Written by Becky McGlauflin: DEXTER – Thirty cases of pertussis, commonly known as whooping cough, have been confirmed in the Ridge View Community School in Dexter as of Monday, according to Principal Mike Tracy. All of those children, however, were taken to their doctors very quickly and are being treated.
"We believe we are on the other end of it, although I'm certain that number will rise a bit because the test results are coming back now," said Tracy. He is optimistic because the absentee rate is back down to 18 percent after the high last week of 26 percent.
Pertussis is a highly contagious bacterial disease of the upper respiratory system. It causes such severe coughing episodes that affected people find it almost impossible to catch their breath. When they are finally able to inhale, it creates a deep "whooping" sound. Initial symptoms are similar to the common cold and the coughing starts about 10-12 days later. The infection can last 10 weeks or more, and is sometimes called the "100-day cough."
The Maine Center for Disease Control (CDC) has been working very closely with the Ridge View School, both on campus and through daily communication with the school nurse. They have checked vaccination records to see which students need booster shots of Tdap, the vaccine for tetanus, diphtheria and pertussis. They will be holding vaccination clinics at the Ridge View School and Dexter High School on Friday, Nov. 18 with permission from parents.
Contrary to popular belief, pertussis is a common disease in the United States, with epidemics every three to five years and outbreaks even more frequently. In 2010 there were 27,550 cases reported nationwide, and many more are either not diagnosed or not reported. The illness has been on the rise in Maine during 2011, particularly in Penobscot and Piscataquis counties.
According to a Maine CDC report, pertussis cases in Maine have more than tripled from last year during the same period.
Tom Lizotte, Director of Marketing and Development at Mayo Regional Hospital in Dover-Foxcroft, said, "It happens every once in a while around here. People travel a lot more. All it takes is one family to vacation in Boston or New York, and then they bring it back and pass it along to their friends and family members."
"Public awareness is really important when you have something like this," said Kirsty Pratley, Infection Preventionist at Mayo Regional Hospital. The school has instructed parents of symptomatic children to have them evaluated and tested, and the doctor will decide whether to begin antibiotic treatment. An infected person needs to be on antibiotics for five full days before going back into public to avoid spreading it to others.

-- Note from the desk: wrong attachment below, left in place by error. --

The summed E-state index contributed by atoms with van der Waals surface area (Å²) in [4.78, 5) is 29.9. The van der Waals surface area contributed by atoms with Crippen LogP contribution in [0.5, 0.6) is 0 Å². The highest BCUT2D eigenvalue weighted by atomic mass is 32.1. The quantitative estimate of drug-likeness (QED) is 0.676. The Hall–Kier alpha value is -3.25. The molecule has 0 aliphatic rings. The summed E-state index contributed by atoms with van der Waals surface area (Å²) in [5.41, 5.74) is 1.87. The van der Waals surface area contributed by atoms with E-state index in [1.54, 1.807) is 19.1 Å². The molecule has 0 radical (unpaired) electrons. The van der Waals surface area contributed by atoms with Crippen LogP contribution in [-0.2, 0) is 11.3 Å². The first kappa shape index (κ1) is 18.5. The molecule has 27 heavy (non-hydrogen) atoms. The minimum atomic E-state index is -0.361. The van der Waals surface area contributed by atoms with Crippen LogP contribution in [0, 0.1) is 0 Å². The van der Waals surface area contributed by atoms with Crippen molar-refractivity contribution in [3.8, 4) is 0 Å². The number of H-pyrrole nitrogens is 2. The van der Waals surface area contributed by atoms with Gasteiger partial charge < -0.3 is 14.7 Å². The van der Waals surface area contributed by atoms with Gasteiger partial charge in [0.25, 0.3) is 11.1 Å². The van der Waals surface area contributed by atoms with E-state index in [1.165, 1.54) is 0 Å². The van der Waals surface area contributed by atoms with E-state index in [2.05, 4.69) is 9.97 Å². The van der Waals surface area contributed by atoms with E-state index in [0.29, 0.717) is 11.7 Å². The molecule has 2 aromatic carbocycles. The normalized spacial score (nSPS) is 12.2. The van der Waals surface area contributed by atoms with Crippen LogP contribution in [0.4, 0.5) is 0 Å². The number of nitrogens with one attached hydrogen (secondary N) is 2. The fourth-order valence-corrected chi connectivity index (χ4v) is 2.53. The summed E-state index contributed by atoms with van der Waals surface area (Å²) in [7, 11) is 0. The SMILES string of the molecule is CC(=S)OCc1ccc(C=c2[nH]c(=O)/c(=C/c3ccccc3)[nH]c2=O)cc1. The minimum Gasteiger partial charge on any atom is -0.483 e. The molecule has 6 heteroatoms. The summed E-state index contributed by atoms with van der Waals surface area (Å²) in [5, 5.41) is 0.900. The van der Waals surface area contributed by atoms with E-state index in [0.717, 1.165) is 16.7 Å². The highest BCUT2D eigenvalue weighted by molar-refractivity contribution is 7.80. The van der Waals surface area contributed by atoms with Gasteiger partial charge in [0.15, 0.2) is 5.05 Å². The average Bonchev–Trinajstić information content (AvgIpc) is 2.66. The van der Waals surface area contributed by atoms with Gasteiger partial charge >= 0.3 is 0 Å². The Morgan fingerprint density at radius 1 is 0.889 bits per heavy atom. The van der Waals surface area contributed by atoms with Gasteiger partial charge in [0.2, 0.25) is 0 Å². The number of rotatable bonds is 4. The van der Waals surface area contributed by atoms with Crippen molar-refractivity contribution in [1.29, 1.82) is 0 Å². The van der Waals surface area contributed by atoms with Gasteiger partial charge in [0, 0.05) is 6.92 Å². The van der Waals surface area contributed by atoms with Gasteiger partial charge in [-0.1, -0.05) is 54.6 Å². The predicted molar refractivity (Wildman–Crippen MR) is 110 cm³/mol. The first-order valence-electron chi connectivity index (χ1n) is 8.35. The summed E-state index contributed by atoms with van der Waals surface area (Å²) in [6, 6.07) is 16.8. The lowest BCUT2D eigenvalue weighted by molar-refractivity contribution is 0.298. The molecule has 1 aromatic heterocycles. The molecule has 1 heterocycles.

Pratley also stressed that if children have symptoms, parents need to keep them home even while waiting for test results. "In our society and our culture, it's hard to stay home. We're used to being out and about doing things all the time. That is one of the reasons that these outbreaks are so hard to control."
Hand hygiene is crucial in minimizing the outbreak's effect. "We have to remember that this is out in the community, not just in the school," Pratley said. "If folks have a cough, they need to cover it—with their sleeve, a tissue or their hand—and then wash their hands. Avoid people who are coughing. We call it respiratory hygiene," she explained.
The pertussis vaccine is mandatory for school enrollment, but parents should check to make sure their children are up-to-date on immunizations. "Just because folks have been vaccinated doesn't absolutely mean they will not get pertussis," Pratley cautions. "Even kids who have been vaccinated seem to be coming down with it." However, the disease tends to be less severe.
Prately says that right now the center of the outbreak is associated with the school, but expects to see it move out. "We'll probably be working with it for a little while," she said.
Tracy has been diligent about keeping parents informed. "My advice to all the parents is not to be alarmed, but that we need to work together and take the situation seriously," he said.
For more information on the disease, go to the Maine CDC website at http://www.maine.gov/dhhs/boh/index.shtml and search for pertussis. "This content originally appeared as a copyrighted article in the SVWeekly.com and is used here with permission."
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